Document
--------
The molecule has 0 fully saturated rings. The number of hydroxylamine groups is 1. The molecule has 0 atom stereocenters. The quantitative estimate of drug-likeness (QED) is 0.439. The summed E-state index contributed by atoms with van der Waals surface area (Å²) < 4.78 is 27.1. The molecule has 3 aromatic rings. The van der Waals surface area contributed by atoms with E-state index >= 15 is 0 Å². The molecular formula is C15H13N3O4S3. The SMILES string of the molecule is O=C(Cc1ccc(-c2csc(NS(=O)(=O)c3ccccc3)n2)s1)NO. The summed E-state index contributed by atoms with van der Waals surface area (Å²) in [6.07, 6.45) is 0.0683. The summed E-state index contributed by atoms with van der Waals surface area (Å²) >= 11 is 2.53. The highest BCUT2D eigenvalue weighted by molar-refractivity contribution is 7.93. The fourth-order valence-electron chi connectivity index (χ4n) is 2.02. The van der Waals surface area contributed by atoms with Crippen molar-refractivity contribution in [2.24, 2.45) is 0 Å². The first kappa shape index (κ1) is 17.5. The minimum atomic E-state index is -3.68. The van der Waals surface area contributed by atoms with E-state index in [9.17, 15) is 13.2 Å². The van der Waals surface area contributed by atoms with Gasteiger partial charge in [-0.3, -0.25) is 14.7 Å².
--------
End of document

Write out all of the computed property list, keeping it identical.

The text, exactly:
The molecule has 0 fully saturated rings. The number of hydroxylamine groups is 1. The molecule has 0 atom stereocenters. The quantitative estimate of drug-likeness (QED) is 0.439. The summed E-state index contributed by atoms with van der Waals surface area (Å²) < 4.78 is 27.1. The molecule has 3 aromatic rings. The van der Waals surface area contributed by atoms with E-state index >= 15 is 0 Å². The molecular formula is C15H13N3O4S3. The SMILES string of the molecule is O=C(Cc1ccc(-c2csc(NS(=O)(=O)c3ccccc3)n2)s1)NO. The summed E-state index contributed by atoms with van der Waals surface area (Å²) in [6.07, 6.45) is 0.0683. The summed E-state index contributed by atoms with van der Waals surface area (Å²) >= 11 is 2.53. The highest BCUT2D eigenvalue weighted by molar-refractivity contribution is 7.93. The fourth-order valence-electron chi connectivity index (χ4n) is 2.02. The van der Waals surface area contributed by atoms with Crippen molar-refractivity contribution in [2.24, 2.45) is 0 Å². The first kappa shape index (κ1) is 17.5. The minimum atomic E-state index is -3.68. The van der Waals surface area contributed by atoms with E-state index in [9.17, 15) is 13.2 Å². The van der Waals surface area contributed by atoms with Gasteiger partial charge in [-0.3, -0.25) is 14.7 Å².